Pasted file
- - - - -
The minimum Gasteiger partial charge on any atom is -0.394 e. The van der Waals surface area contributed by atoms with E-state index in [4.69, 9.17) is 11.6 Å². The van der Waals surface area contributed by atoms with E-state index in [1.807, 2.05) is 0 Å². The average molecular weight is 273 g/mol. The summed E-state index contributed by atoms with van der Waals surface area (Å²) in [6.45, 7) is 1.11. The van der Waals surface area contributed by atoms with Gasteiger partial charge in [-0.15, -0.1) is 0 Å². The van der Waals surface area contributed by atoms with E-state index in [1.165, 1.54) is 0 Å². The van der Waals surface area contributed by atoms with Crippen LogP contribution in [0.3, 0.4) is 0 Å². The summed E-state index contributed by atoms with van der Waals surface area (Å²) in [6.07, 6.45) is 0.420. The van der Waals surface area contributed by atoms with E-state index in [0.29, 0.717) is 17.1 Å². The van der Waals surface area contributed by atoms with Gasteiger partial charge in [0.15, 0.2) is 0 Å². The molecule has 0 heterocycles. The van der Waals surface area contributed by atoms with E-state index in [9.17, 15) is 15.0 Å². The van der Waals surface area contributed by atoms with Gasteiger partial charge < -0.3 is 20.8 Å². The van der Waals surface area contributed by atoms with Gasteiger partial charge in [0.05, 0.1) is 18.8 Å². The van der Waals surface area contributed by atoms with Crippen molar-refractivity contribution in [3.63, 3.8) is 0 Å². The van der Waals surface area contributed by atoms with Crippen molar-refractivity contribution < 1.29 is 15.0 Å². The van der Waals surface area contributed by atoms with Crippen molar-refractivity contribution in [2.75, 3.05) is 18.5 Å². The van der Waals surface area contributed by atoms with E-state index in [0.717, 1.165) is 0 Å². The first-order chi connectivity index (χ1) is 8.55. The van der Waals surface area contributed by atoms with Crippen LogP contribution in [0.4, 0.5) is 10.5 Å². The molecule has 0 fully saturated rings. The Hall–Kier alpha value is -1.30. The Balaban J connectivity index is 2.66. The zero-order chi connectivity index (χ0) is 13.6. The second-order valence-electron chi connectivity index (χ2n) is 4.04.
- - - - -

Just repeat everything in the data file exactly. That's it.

The minimum Gasteiger partial charge on any atom is -0.394 e. The van der Waals surface area contributed by atoms with E-state index in [4.69, 9.17) is 11.6 Å². The van der Waals surface area contributed by atoms with E-state index in [1.807, 2.05) is 0 Å². The average molecular weight is 273 g/mol. The summed E-state index contributed by atoms with van der Waals surface area (Å²) in [6.45, 7) is 1.11. The van der Waals surface area contributed by atoms with Gasteiger partial charge in [-0.15, -0.1) is 0 Å². The van der Waals surface area contributed by atoms with E-state index in [1.165, 1.54) is 0 Å². The van der Waals surface area contributed by atoms with Crippen LogP contribution in [0.3, 0.4) is 0 Å². The summed E-state index contributed by atoms with van der Waals surface area (Å²) in [6.07, 6.45) is 0.420. The van der Waals surface area contributed by atoms with E-state index in [0.29, 0.717) is 17.1 Å². The van der Waals surface area contributed by atoms with Gasteiger partial charge in [0.15, 0.2) is 0 Å². The molecule has 0 heterocycles. The van der Waals surface area contributed by atoms with E-state index in [9.17, 15) is 15.0 Å². The van der Waals surface area contributed by atoms with Gasteiger partial charge < -0.3 is 20.8 Å². The van der Waals surface area contributed by atoms with Gasteiger partial charge in [0.05, 0.1) is 18.8 Å². The van der Waals surface area contributed by atoms with Crippen molar-refractivity contribution in [3.63, 3.8) is 0 Å². The van der Waals surface area contributed by atoms with Crippen molar-refractivity contribution < 1.29 is 15.0 Å². The van der Waals surface area contributed by atoms with Crippen molar-refractivity contribution in [2.75, 3.05) is 18.5 Å². The van der Waals surface area contributed by atoms with E-state index in [0.717, 1.165) is 0 Å². The first-order chi connectivity index (χ1) is 8.55. The van der Waals surface area contributed by atoms with Crippen LogP contribution in [0.4, 0.5) is 10.5 Å². The molecule has 0 fully saturated rings. The Hall–Kier alpha value is -1.30. The Balaban J connectivity index is 2.66. The zero-order chi connectivity index (χ0) is 13.6. The second-order valence-electron chi connectivity index (χ2n) is 4.04.